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Busy week of diplomacy sees EU leaders lining up for China trip

Updated: 2015-10-29 13:31

Busy week of diplomacy sees EU leaders lining up for China trip

German Chancellor Angela Merkel arrives at the international airport in Beijing, October 29, 2015. Merkel is on a two-day visit to China. [Photo/IC]

European continent leaders are following each other's steps to China this week, a move pondered by political observers for its subtle timing as it came after President Xi Jinping's state visit to the United Kingdom pulled China closer to their estranged neighbor.

German Chancellor Angela Merkel arrived in China on Thursday for a two-day visit, while French President Francois Hollande has scheduled a trip on Nov 2. King Willem-Alexander of the Netherlands is already here for a state visit from Oct 25 to 29.

Xi, the first Chinese head to visit London in a decade, wrapped up his packed four-day trip last week that sealed a slew of business deals totaling $61 billion and lifted China-Britain relations to a "golden era".

Potential beneficiaries include big-name British multinational companies, including Aston Martin, Jaguar Land Rover, Rolls-Royce and BP, while what commanded global attention was China's $9.18 billion investment in the Hinkley Point nuclear project in southwestern England, an agreement seen as Chinese money's foray into Europe's infrastructure sector.

Ordinary Chinese, who may think state affairs out-of-reach, could find it easier to relate to the visa policy. Britain will issue a two-year multiple-entry visa in 2016, seen as a remedy to win back big-spending Chinese tourists who often shrug off visa hassles and opt for less restrictive Schengen areas such as France. (Britain is not a signatory party to the Schengen Agreements. )

Busy week of diplomacy sees EU leaders lining up for China trip

China's President Xi Jinping (R) is welcomed by Britain's Prime Minister David Cameron to 10 Downing Street, in central London, Britain, October 21, 2015.[Wu Zhiyi/China Daily]

This seemed to rattle the European Union's Continental members, who may have found relations with their northern peer dysfunctional as Britain's future in the 28-member bloc remains uncertain before an in-or-out referendum on membership by late 2017. But Britain appeared to have gotten a head start in befriending the East.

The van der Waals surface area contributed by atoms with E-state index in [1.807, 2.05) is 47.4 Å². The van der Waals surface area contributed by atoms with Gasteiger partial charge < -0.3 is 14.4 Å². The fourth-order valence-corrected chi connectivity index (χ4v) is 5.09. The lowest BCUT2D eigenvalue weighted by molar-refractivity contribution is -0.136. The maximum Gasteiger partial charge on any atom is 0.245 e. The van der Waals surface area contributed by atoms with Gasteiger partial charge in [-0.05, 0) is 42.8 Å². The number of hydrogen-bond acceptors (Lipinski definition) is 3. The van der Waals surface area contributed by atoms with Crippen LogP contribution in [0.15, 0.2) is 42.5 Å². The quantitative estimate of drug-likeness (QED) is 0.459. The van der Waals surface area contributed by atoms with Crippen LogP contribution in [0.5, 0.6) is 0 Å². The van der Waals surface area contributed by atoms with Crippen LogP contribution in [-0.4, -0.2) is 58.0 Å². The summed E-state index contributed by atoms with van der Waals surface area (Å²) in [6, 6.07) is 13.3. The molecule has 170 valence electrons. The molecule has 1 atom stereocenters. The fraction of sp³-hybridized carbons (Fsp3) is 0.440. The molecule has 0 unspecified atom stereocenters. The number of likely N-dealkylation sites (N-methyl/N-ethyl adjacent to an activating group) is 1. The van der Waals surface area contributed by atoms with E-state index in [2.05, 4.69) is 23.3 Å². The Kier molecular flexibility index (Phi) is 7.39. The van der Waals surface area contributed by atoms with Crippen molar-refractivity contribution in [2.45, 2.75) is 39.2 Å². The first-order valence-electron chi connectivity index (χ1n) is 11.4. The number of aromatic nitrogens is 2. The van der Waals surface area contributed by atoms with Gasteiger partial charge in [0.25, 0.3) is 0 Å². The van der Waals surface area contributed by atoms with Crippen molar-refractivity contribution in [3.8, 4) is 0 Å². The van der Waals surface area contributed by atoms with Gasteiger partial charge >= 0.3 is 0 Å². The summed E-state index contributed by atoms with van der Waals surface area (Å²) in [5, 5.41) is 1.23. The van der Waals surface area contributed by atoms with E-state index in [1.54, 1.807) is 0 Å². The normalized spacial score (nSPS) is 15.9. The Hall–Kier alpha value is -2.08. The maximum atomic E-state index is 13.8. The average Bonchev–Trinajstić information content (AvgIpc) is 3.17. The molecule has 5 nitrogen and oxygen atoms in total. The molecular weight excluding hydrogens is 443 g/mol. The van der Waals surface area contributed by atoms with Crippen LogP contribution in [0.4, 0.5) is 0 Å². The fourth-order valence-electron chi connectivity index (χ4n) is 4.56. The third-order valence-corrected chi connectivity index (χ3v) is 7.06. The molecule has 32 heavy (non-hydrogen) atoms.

To catch the China ride, Germany and France sent their leaders eastward. At least this is how some media reports decoded their one-after-another travels.

Prior to Merkel and Hollande's arrivals, state-run newspaper People's Daily published an article by their respective ambassadors, Michael Clauss and Maurice Gourdault-Montagne. Germany and France are "China's central partners in Europe", the article reads, giving the newspaper guts to indicate in another editorial piece that the two leaders are on a mission to court China.

Hong Kong-based South China Morning Post also said: After Xi Jinping's visit to Britain, German Chancellor Angela Merkel keen to show she "knows China best".

Taking frequencies of visits into account, Merkel does have some credibility to claim that she knows China well, if not the best. The German chancellor is on her eighth trip to China since taking office in 2005. During the previous seven visits, a set item on her agenda always took her to an enterprise.

As usual, the leader is here to mind the German business. According to Reuters, she led a delegation of 20 executives representing the machinery, auto, electrical and telecommunications sectors.

Among the delegation is Volkswagen's new CEO Matthias Mueller, who is seeking to rebuild the company's tarnished reputation from the emission scandal in China, the world's largest auto market.

Challenged by China and UK's deal package last week, Merkel is eyeing deals with China too, in an effort to cement Germany as China's biggest trade partner in Europe.

German airline Lufthansa and Deutsche Boerse are among a raft of German sides to ink their signatures, according to Reuters, but the report also said that volume of deals are not expected to rival China-UK's $61 billion.

Busy week of diplomacy sees EU leaders lining up for China trip

French President Francois Hollande delivers his speech at the opening of the event "France is committed to climate. Go COP21!" at the Elysee Palace in Paris, France, September 10, 2015. Paris will host the World Climate Summit, called the COP21, from November 30 to December 11, 2015. [Photo/Agencies]

Unlike business-driven Merkel, Hollande's agenda in early November will center on carbon emission cuts. Taking climate change experts with him, the French President expected talks with China to pave the way for the United Nations climate conference.

The climate summit, to be held from Nov 30 to Dec 11 in Paris, is seen as a big diplomacy show for the French leader, who has launched a global drive to make it tick.

Now it seems that China is intertwined in EU members' own complexity of diplomacy and economic needs.

"We want Britain to be China's best partner in the west," George Osborn announced in Beijing last month.

Now we are looking forward to new terms to be coined referring to China-Germany/France relations.

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